Remember when people were color-coding tins of cereal and organizing their closets by size, shape, and astrological sign? Maybe it was a productive way to channel our COVID anxiety. It also wasn’t realistic for families who actually, you know, live in their homes. After a year-plus of remote learning, my noble attempts at neatness crumbled. My elementary-schooler’s bedroom “office” reeked of damp socks and leftover snacks. My preschooler’s “art nook” looked like Jackson Pollock went on a murder spree.
Needham’s Corinne Morahan gets it. She has two kids, ages 8 and 11. A veteran of apartment living, she now runs a successful home organizing company, Grid + Glam, where she focuses on sustainable solutions for people whose lives do not resemble Instagram.
“People think bins and products are what keep you organized and are a ‘system,’” she says. “But it’s really about identifying how you live and what your pain points are.”
Now: I am not Marie Kondo. I do not whisper soothingly to my sweaters as if they are close friends. I do not expect my son’s bin of mangled Ninja Turtles to spark joy. I just want to not trip on old packets of Pokémon cards.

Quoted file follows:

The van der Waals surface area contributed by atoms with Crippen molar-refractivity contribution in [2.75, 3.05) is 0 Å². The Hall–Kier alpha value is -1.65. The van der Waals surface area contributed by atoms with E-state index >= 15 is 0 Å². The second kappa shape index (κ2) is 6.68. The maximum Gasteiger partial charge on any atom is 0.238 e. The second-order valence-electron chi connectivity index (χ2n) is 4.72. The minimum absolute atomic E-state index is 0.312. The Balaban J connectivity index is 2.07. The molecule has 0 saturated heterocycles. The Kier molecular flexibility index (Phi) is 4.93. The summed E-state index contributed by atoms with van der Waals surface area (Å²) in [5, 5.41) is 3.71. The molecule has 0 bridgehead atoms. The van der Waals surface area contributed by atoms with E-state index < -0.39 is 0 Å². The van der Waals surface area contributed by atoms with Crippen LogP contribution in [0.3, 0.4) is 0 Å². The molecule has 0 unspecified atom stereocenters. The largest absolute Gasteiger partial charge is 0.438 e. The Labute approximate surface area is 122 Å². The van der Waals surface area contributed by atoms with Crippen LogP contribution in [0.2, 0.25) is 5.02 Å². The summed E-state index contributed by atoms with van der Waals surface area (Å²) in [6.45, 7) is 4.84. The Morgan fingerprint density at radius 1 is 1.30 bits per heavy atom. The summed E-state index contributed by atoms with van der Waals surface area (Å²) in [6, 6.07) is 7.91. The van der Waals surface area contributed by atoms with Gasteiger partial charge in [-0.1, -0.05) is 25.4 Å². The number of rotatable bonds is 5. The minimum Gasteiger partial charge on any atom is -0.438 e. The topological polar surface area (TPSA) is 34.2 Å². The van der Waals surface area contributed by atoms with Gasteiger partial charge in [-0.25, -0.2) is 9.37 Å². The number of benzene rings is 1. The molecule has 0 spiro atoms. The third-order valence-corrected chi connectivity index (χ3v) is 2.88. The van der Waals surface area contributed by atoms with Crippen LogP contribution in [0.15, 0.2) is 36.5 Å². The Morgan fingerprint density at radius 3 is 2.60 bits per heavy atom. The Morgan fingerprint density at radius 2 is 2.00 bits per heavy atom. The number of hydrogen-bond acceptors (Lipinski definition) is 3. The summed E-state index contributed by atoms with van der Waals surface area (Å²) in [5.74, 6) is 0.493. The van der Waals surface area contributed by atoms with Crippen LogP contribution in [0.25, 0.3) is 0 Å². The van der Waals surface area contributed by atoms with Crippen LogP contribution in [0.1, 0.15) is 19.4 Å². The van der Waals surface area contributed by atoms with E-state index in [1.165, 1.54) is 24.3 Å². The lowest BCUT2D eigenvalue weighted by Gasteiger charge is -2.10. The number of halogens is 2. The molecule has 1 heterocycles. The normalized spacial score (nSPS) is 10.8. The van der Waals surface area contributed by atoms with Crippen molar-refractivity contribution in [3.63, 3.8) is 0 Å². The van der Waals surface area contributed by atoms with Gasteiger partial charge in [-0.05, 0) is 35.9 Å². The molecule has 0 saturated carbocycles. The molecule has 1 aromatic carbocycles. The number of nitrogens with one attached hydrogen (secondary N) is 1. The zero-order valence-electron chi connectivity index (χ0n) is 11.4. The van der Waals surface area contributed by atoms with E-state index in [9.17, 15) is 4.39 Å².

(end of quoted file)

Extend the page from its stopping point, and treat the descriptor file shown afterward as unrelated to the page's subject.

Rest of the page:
If your color-coded container spilleth over with unopened mail, well, it’s not a container at all. So I reached out to her for advice on reclaiming my home now that my kids are actually at school full-time.
Focus on mindset. You know those people whose kitchens now look like the Apple store? Most of them are either: professional organizers, professional influencers, or only showing you 30 seconds of reality. If you didn’t use the pandemic to transform your home, do not despair.
“A big piece of where we are right now is acknowledging that this is a really hard time for a lot of reasons. Yes, we were home, but a lot of us didn’t make the kind of progress in our houses that we wanted to do. So on top of how difficult everything is, we feel this additional level of parenting guilt, or shame, around what didn’t get accomplished that we thought we should have,” Morahan says.